It seems like every couple of weeks there is a new attention-grabbing headline about energy drinks, despite the fact that regulatory bodies around the world have deemed them safe. Even those in the medical community have been calling out the “sensationalism” around energy drinks. While there are many misconceptions the simple fact is, like coffee and other products that contain caffeine, energy drinks can be safely consumed in moderation.

In fact, energy drinks contain about half the caffeine of an equivalent size coffeehouse coffee. A 16-ounce energy drink typically contains between 160 and 240 milligrams of caffeine; the same size coffeehouse coffee contains around 300 to 330 milligrams of caffeine. Also, many of the common ingredients found in energy drinks occur naturally in other foods that we enjoy regularly such as seafood, poultry and grains, as well as plants.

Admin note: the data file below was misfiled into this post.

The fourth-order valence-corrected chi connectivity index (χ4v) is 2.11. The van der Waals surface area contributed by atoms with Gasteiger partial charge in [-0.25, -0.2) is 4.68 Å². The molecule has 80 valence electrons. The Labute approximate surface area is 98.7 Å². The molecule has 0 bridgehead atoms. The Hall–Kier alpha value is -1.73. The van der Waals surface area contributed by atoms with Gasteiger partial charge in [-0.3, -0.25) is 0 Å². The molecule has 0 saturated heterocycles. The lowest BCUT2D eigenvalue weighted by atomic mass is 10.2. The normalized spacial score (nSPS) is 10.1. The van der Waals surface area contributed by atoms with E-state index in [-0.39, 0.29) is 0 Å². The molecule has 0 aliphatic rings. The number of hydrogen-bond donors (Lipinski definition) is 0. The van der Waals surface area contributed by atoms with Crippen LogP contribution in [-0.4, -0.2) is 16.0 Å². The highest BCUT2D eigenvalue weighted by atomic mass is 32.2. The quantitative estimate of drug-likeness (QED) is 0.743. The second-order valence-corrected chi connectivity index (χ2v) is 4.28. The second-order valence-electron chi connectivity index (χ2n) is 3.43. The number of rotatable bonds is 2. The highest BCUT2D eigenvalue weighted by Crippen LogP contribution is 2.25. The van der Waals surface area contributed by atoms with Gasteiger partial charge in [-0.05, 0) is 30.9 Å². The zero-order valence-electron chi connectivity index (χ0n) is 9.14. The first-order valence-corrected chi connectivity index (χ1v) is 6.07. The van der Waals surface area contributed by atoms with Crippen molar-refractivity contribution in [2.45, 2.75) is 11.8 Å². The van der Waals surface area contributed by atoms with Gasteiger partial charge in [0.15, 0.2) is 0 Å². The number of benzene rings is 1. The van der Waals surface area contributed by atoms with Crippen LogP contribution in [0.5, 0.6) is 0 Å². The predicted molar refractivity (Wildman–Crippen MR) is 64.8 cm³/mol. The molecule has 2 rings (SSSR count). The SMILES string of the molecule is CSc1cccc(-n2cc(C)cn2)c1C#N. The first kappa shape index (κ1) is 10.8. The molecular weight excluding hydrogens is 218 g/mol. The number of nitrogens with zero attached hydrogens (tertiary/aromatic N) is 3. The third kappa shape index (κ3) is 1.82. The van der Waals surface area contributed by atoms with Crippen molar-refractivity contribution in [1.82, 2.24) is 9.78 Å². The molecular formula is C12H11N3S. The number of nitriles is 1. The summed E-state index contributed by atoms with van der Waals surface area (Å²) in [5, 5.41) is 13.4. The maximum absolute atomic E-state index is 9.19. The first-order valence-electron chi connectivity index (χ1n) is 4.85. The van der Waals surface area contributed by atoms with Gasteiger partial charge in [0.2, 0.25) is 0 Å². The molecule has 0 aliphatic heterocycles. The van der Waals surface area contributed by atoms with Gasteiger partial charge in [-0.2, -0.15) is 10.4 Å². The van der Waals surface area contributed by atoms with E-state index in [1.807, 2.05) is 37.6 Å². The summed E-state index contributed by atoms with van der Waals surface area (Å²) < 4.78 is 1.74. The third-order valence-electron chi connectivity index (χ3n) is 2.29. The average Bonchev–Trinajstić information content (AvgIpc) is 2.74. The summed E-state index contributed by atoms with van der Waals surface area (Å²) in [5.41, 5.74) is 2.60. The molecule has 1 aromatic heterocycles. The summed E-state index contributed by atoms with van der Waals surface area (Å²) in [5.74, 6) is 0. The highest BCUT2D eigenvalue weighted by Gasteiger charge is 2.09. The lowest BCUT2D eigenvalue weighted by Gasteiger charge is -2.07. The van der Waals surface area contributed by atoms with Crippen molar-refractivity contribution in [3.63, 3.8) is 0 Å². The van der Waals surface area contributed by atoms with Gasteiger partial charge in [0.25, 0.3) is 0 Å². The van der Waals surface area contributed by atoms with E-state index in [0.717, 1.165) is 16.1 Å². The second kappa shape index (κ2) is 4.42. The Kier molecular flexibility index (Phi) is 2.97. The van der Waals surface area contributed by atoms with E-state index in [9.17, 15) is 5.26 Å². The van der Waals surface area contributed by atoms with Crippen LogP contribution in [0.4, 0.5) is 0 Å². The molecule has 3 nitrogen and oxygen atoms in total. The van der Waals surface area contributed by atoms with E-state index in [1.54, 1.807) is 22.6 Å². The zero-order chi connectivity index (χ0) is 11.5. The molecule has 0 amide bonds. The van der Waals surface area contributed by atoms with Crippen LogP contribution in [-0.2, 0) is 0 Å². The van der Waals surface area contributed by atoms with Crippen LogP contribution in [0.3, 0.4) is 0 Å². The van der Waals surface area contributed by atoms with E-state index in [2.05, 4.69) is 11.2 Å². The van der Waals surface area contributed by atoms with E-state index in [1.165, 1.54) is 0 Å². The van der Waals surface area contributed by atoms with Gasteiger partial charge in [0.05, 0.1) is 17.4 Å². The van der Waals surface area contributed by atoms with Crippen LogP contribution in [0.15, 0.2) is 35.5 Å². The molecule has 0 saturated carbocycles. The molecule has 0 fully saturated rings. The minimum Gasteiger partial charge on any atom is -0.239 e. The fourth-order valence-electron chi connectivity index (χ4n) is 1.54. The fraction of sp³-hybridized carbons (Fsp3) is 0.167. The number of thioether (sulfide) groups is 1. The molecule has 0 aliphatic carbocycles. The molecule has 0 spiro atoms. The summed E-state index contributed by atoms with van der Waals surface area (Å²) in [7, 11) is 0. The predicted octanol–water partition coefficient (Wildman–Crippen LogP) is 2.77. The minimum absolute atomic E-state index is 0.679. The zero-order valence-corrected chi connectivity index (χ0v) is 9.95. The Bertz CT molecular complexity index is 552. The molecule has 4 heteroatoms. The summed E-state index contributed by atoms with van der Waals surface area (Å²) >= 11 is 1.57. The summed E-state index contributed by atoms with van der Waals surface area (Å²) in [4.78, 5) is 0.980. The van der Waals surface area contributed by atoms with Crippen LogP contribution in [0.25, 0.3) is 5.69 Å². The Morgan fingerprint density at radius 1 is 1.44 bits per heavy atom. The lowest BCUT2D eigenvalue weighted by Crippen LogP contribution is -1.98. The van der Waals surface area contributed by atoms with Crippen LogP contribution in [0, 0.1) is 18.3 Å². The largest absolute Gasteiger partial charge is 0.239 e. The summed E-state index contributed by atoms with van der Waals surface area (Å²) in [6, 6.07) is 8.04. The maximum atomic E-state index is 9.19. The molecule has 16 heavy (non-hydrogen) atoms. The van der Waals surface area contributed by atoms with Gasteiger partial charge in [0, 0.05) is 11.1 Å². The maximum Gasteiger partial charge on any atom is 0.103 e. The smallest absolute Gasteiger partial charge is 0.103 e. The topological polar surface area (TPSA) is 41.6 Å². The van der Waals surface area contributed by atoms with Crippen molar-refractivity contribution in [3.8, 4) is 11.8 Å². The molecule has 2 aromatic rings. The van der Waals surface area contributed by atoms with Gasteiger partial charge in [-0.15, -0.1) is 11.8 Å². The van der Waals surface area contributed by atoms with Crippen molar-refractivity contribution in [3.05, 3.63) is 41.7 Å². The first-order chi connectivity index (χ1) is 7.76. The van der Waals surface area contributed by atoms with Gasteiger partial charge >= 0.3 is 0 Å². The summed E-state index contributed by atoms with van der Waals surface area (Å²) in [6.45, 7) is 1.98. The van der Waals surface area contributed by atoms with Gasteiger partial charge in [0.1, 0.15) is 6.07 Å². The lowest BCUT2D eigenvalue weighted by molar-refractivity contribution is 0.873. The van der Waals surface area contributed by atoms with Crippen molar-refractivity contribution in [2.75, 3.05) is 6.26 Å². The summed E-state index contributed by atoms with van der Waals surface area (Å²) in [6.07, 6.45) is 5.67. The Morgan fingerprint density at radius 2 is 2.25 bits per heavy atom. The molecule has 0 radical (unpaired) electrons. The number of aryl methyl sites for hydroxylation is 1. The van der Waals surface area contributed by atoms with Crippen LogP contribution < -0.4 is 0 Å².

America’s leading energy drink companies voluntarily surpass federal requirements when it comes to responsible marketing and labeling of their products. Not only do they display the total caffeine content on all products, they also contain advisory statements indicating that these products are not recommended for children, pregnant or nursing women and those that are sensitive to caffeine.

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